2 - Do you want to be an app builder or a web site maker? Analytics are the same for Mobile as the Web so there is not important. Mobile users expect a better experience so if you want to access contacts, integrate with Facebook and Twitter, give GPS integration, etc. Make it native.

Yes Apple must approve apps submitted, I have never had an issue with this, I have been involved in over 300 native apps that were all published!

I teach iOS and Android development, I heave never been asked to teach Phone Gap for any company. Most Phone Gap type apps have two issues, the first is the amount of memory that can be used and then the runtime, you can not do anything in the background of the app without Native programming.

If you want to send Push Notifications of have any type of real time chat, then you will need a Native app.

Native app development is the SAME if not Cheaper then most mobile web apps, I have seen companies that went web for mobile and then had to spend time and money to create a native app.

Most native apps are built in 30 - 60 days.

Most of the time consuming parts are the back end services, web services and database work, this is needed for Native mobile or Web applications.

Native mobile apps are found on the app store, they have better user experiences and retention then mobile web pages.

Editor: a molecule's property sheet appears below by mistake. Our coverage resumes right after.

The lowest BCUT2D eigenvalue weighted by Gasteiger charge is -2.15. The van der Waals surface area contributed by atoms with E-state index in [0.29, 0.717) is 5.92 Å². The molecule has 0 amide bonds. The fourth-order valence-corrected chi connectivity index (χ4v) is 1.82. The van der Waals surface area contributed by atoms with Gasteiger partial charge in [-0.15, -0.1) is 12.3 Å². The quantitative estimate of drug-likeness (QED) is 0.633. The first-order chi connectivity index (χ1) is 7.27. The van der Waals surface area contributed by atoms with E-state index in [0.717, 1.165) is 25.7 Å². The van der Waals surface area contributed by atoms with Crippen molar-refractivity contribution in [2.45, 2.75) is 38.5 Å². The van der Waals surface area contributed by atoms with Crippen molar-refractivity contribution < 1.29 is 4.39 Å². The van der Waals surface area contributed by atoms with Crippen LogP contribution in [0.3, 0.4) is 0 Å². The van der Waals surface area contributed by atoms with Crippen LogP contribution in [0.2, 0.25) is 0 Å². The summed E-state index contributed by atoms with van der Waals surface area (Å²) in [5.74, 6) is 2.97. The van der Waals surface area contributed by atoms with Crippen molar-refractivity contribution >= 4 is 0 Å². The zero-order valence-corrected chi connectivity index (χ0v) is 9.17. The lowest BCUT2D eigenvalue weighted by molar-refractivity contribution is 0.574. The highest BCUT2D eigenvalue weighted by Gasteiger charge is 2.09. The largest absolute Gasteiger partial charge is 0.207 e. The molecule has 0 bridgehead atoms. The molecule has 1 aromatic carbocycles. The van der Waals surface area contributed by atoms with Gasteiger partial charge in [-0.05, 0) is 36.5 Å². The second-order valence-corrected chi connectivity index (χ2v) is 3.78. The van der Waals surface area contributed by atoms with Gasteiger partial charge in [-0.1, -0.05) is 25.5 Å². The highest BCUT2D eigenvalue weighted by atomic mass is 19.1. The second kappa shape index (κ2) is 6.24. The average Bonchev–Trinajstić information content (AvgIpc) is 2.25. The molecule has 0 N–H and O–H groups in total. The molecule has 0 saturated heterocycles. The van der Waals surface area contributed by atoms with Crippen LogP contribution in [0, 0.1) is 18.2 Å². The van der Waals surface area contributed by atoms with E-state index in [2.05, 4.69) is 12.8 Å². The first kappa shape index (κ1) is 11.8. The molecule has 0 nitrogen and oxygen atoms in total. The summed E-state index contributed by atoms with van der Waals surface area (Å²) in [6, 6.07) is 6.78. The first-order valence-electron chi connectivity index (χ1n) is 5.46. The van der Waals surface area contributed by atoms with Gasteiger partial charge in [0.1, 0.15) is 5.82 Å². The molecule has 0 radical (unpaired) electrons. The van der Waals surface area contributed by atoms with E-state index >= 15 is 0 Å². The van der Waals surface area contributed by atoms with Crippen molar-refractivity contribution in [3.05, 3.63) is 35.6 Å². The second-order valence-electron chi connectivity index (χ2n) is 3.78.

Graphics design is the same for all platforms, spend $1,000 on UX, this will give you wireframes and the basics of the app. The spend $3,000 on UI to get a good looking app. Do not even thing about contacting a mobile developer until you have a solid direction this means yo have wireframes, mockups and graphics assets ready to work on, if you do not have these items they will charge you to wait and you will be on the phone with them over and over.

I am not looking to do this work for you (I currently have enough going on working with Apple) but if you need resources I'm happy to point you in a direction of people in the US that can help.


January 24th, 2015

We used + cordova (phonegap) for our app build & it turned out to be almost 'native' like without the phonegap lags most people report. I would highly recommended looking into ionic if you end up going the app route


January 24th, 2015